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Gravitational field strength at latitude

  1. Mar 3, 2010 #1
    This figure is captured from my physics textbook and it is about the gravity at latitude

    http://pix.gogobox.com.tw/out.php?i=567045_.JPG [Broken]

    I want to know the difference between mg0 and mg(theta). Which one is the weight of the object? Thank you!
     
    Last edited by a moderator: May 4, 2017
  2. jcsd
  3. Mar 3, 2010 #2

    Doc Al

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    Looks to me like mg0 is the gravitational force on the object and mgθ is the apparent weight of the object at latitude θ. The apparent weight is the gravitational force minus the centripetal force. (If you hung an object from a string, the string would end up parallel to the apparent weight.)
     
  4. Mar 3, 2010 #3
    Is gθ called 'apparent gravity'?
     
  5. Mar 3, 2010 #4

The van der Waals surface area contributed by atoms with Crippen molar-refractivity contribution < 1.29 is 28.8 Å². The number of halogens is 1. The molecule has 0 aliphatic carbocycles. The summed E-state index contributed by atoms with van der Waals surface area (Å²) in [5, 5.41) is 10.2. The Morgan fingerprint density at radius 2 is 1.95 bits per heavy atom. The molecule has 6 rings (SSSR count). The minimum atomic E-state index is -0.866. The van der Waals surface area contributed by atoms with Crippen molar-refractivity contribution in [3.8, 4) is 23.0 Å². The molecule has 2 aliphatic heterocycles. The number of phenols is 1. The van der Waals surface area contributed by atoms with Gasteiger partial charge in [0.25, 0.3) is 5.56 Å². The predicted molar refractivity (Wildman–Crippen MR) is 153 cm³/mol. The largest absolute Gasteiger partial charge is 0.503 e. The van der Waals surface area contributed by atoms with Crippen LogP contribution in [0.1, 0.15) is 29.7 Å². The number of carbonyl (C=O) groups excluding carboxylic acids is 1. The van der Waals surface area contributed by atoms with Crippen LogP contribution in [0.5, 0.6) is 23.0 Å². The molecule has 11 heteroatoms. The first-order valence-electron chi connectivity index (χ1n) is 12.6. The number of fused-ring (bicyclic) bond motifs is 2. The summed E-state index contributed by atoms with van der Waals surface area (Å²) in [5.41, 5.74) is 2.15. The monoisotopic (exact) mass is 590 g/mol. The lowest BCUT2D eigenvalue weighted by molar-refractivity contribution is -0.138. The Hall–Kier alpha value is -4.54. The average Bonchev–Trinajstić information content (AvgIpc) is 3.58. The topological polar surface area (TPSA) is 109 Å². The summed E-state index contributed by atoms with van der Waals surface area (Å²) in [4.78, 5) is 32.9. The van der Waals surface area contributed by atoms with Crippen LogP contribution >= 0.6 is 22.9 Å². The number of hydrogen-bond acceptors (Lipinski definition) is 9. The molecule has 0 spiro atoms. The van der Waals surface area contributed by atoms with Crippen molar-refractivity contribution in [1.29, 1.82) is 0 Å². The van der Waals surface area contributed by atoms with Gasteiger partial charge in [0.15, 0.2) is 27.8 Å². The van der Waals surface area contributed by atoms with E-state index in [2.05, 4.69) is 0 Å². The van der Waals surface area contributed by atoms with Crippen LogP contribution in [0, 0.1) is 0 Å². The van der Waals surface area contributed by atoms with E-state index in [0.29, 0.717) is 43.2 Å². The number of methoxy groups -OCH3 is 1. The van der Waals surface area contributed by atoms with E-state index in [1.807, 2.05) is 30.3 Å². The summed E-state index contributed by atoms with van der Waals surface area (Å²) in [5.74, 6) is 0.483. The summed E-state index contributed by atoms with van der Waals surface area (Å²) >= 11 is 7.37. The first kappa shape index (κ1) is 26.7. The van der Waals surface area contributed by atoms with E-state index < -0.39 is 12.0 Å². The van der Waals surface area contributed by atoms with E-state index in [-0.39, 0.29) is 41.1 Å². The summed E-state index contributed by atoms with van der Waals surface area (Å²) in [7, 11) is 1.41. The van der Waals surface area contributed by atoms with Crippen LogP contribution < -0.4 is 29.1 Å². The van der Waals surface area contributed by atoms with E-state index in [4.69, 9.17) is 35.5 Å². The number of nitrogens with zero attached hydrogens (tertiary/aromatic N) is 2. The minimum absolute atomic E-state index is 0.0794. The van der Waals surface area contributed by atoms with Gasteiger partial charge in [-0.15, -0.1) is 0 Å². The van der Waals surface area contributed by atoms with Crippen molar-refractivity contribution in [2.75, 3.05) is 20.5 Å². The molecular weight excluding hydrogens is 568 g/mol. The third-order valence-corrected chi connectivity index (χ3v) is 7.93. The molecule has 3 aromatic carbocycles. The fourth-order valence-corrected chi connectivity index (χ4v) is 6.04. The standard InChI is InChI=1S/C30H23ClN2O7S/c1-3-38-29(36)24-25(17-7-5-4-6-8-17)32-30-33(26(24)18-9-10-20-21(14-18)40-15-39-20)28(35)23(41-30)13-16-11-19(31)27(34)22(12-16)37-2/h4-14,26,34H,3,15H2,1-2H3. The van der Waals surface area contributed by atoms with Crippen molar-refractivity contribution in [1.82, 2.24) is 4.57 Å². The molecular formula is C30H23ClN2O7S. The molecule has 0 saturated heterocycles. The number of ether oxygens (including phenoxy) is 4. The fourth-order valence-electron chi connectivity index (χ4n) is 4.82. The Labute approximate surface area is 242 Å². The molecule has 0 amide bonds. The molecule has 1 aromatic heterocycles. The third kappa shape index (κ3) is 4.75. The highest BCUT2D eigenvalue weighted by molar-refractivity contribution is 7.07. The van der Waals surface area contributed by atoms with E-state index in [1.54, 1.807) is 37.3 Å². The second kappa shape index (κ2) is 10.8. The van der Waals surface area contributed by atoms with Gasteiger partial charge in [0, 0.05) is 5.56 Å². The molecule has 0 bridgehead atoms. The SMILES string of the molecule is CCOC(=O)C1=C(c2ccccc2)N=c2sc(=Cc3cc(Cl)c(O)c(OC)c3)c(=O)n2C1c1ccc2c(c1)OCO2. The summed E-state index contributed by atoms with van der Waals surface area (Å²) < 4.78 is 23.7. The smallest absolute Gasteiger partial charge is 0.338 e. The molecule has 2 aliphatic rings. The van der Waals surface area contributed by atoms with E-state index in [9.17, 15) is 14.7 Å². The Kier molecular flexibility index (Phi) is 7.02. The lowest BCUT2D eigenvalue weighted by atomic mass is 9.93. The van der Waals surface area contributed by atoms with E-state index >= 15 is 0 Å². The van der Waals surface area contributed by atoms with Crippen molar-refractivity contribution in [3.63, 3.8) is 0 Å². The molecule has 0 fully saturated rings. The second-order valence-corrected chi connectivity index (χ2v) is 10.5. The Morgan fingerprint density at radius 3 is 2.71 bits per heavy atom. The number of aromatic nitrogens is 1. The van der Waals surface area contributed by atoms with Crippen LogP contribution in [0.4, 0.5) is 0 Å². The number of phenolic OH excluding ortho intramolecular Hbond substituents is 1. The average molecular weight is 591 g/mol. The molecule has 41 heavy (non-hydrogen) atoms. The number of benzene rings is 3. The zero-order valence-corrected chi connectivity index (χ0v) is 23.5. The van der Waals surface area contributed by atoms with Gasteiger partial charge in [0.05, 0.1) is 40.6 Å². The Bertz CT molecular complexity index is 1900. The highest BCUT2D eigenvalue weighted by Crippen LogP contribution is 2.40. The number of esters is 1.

Doc Al

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    That's what I would call it, but it is also called the local value of g as a function of θ. It's somewhat a matter of semantics. What does your textbook call it? (What text are you using?)
     
  6. Mar 3, 2010 #5
    It is a Hong Kong textbook called New Way PHYSICS for Advanced Level
    In the book, gθ is called gravitational field strength at latitude θ
    I think the author uses the wrong name
    The gravitational field strength at latitude θ should be g0, right?

    Here is the related page from my textbook
    http://uploadpie.com/bHHsD [Broken]
     
    Last edited by a moderator: May 4, 2017
  7. Mar 3, 2010 #6

    Doc Al

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    No, the author's terminology is reasonable. When they talk about 'gravitational field strength at latitude θ' they are lumping together the strictly gravitational component (g0) with the effect due to rotation. Think of it as the 'net' or 'apparent' gravitational field strength. (It is a bit confusing, but commonly done.)
     
  8. Mar 3, 2010 #7
    gravity = g0
    apparent gravity / gravity at latitude = gθ
    weight = mg0
    apparent weight = mgθ

    I hope I don't understand wrongly

    So when we measure our body weight, the reading of the balance = mgθ rather than mg0
     
  9. Mar 3, 2010 #8

    Doc Al

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    Looks good to me. (Of course, this is just a simple model of the earth as a sphere, ignoring various complications.)
     
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